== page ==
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Harmless virus may aid in knocking out deadly bird flu.

Use of a harmless virus as a delivery vehicle may help set a roadblock to a potentially catastrophic human outbreak of bird flu, according to researchers at Purdue University and the Centers for Disease Control and Prevention (CDC). The researchers are Purdue molecular virologist Suresh Mittal; Harm HogenEsch, co-principal investigator and head of Purdue's Department of Veterinary Pathobiology; and Jacqueline Katz and Suryaprakash Sambhara, both co-investigators from CDC. Under a $1.6 million grant from the National Institute of Allergy and Infectious Diseases (NIAID), they are investigating a new way of providing immunity against avian influenza viruses, the most lethal of which, H5N1, has a 50 percent fatality rate in humans.

"The ultimate goal of our research is to develop an effective avian influenza virus vaccine that will provide long-lasting and broad immunity against multiple strains," Mittal said.

Current vaccines are designed for strains of flu found in local areas and are effective only as long as the virus doesn't change form. Existing vaccines will have limited success against new strains of avian influenza. Every time a bird flu mutates, vaccines must be redesigned.

An additional important advantage to using an adenovirus as a vector of vaccine into cells is that it could be mass produced much more quickly than current vaccines. The proteins that form the basis for all of today's flu vaccines are grown in fertilized chicken eggs. It takes months to produce a new vaccine for a new virus strain by this method. Keeping pace with virus mutations can be difficult.

"Do we still want to depend on the egg to make our flu vaccines?" Mittal said. "When these types of viruses strike humans, they also strike poultry. In that case, the availability of fertilized eggs to make enough vaccine will be compromised."

It would be difficult to rapidly produce enough protective medication to stem a pandemic, according to experts from CDC, World Health Organization, and NIAID. But a large quantity of an adenovirus-based vaccine could easily be produced on short notice, according to Mittal.

"We already know how to grow large amounts of adenovirus and how to purify it, because adenoviruses already are used in clinical trials for gene therapy as vectors," he said.

A "medium-level" bird flu pandemic in the United States would kill between 90,000 and 200,000 people, and another 20 million to 47 million would be sickened, CDC experts estimate. The economic impact on the United States alone would be between $71.3 billion and $166.5 billion.

Since 2003 about 60 people have died in Southeast Asia from H5N1. Millions of poultry have died or been euthanized. Outbreaks in birds have been confirmed in 11 countries, and the disease is spreading north into countries outside of Southeast Asia; it has already been reported in Russia. No cases of this type of bird flu have been found in the United states, but CDC has reported two human cases of another type of bird flu in the United States in recent years--H7N2 in Virginia in 2002 and New York in November 2003.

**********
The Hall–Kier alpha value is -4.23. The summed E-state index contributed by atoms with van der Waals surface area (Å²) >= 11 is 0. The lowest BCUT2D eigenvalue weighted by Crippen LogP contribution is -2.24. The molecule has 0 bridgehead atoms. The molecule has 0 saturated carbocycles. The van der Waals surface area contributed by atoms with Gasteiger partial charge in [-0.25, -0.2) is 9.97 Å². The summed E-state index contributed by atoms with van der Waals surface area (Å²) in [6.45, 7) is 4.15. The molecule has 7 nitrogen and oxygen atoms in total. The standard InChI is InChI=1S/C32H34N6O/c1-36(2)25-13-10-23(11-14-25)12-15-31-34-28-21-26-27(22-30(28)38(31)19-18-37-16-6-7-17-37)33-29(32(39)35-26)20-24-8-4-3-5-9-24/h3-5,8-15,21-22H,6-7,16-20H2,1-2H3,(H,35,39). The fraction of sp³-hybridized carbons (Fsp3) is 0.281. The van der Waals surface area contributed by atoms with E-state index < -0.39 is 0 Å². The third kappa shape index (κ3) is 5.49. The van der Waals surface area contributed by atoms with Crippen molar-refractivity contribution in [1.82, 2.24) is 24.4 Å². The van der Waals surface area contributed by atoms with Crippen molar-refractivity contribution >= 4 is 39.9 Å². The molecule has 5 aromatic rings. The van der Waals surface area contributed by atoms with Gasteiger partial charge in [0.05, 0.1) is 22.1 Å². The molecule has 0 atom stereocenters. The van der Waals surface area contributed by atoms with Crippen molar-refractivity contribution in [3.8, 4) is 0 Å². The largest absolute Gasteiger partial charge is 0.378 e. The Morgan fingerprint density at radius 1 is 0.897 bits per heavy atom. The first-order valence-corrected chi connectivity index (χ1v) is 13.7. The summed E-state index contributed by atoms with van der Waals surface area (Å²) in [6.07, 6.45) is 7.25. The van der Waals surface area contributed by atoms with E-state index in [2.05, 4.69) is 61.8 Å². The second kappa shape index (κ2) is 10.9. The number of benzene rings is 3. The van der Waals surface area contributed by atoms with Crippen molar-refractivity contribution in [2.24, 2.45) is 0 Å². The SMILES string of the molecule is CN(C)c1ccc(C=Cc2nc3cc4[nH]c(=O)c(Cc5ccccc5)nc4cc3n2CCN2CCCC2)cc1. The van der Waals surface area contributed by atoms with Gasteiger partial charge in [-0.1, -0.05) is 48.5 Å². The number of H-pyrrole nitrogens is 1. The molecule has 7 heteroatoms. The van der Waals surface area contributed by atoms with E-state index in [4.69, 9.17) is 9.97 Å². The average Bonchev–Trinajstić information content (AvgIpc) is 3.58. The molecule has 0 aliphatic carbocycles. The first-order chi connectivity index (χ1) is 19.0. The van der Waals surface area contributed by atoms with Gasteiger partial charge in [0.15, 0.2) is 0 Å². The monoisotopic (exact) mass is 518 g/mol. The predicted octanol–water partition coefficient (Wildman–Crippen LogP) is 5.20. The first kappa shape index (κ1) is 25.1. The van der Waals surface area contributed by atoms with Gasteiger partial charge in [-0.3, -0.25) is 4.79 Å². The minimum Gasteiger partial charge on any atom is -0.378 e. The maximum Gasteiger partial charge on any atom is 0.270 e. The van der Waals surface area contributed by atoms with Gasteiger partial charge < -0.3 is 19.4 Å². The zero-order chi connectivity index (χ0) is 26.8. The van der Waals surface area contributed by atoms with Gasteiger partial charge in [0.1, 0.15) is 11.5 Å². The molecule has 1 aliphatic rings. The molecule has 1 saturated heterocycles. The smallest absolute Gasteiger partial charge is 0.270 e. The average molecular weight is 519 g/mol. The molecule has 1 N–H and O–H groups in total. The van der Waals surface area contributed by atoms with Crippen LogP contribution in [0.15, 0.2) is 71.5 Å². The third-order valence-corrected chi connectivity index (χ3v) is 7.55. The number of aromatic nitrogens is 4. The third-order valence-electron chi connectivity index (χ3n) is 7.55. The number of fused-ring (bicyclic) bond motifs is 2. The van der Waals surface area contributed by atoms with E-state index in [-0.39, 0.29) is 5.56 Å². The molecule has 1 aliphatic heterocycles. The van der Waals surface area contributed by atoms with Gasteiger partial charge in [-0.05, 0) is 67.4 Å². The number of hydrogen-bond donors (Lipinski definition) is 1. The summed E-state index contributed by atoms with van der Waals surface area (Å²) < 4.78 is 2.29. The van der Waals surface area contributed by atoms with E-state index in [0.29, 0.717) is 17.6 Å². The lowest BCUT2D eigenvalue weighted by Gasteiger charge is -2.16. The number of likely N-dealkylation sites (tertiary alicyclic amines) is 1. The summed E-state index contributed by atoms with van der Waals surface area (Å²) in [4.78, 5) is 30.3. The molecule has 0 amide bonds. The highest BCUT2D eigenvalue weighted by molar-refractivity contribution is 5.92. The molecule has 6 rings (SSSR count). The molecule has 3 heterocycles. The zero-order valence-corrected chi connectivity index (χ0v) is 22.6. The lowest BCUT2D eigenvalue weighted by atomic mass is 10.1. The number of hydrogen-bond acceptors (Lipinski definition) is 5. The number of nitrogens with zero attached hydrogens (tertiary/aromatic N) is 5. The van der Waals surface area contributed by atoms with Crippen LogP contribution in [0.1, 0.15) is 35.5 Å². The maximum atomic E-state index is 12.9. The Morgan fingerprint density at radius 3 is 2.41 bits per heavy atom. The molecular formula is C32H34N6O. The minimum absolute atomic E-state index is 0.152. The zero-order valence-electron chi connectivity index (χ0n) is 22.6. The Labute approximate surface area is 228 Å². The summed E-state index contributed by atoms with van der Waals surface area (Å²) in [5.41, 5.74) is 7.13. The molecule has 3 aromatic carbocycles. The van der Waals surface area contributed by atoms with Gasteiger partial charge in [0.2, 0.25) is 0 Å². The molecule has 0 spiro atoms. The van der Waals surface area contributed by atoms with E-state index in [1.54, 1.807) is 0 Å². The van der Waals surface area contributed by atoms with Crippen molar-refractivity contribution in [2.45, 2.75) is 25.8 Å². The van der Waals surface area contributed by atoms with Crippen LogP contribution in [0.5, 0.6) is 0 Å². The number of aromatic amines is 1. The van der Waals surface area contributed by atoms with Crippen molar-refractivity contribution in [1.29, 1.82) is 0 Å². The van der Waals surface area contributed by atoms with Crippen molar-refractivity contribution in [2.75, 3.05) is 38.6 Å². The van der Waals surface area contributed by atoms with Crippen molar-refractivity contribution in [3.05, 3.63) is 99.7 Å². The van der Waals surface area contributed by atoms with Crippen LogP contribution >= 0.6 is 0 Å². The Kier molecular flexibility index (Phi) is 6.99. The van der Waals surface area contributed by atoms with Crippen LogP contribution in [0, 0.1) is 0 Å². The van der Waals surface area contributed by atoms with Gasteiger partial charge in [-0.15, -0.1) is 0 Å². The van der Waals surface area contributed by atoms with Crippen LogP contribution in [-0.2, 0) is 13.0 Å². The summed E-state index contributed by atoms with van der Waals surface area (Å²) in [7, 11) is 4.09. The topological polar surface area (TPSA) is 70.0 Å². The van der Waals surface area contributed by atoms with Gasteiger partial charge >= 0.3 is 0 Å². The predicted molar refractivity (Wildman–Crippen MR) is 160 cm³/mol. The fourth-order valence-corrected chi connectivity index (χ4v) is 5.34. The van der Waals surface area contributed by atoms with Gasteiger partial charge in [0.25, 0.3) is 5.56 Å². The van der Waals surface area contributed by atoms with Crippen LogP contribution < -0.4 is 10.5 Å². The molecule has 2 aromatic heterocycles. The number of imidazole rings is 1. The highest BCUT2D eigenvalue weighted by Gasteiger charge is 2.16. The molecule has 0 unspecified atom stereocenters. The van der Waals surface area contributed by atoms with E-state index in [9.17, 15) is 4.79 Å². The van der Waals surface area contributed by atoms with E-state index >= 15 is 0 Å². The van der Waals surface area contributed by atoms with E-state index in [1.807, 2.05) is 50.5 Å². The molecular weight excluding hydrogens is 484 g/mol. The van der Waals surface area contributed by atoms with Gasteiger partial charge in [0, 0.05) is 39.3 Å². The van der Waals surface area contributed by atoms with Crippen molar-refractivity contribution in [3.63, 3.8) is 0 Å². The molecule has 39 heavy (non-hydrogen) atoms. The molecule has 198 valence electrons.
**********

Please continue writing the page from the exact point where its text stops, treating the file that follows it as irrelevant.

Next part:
Viruses are classified according to the combination of two types of proteins found on the virus cell surface. The 15 types of hemagglutinin (H) protein and nine types of neuraminidase (N) protein form a large number of influenza viruses for which birds are the natural hosts. New, often more dangerous, flu strains develop when the H and N combinations change. The virus alterations work a bit like a jigsaw puzzle: As two viruses grow in the same animal, they replicate and reassemble their genome. If one virus takes a piece of genome from the other virus to fill an empty spot, a new virus is born. When the genes of a human or swine influenza mix with an avian variety, a highly pathogenic human flu likely will result, Mittal said.

The potential for a pandemic exists when one of these new viruses is introduced into the human population. People with no previous exposure to the new flu strain have little or no immunity, making them highly susceptible to a virus that now can easily spread from person to person.

The last pandemic occurred in 1968-1969 when 34,000 Americans died of the Hong Kong flu (H3N2), a disease that is still circulating. In 1957-1958, Asian flu (H2N2) killed 70,000 people in the United States. The worst flu pandemic was in 1918-1919, when Spanish flu (H1N1) was fatal to 500,000 people in the United States and as many as 50 million worldwide. Unlike in other influenza outbreaks, the origin of that virus is still unknown.

Scientists believe that without the right vaccines and preparation, H5N1 has the potential to be one of the deadliest flu outbreaks if it mutates to a form that is easily transmitted between humans.
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Title Annotation:EH Update
Publication:Journal of Environmental Health
Geographic Code:1USA
Date:Dec 1, 2005
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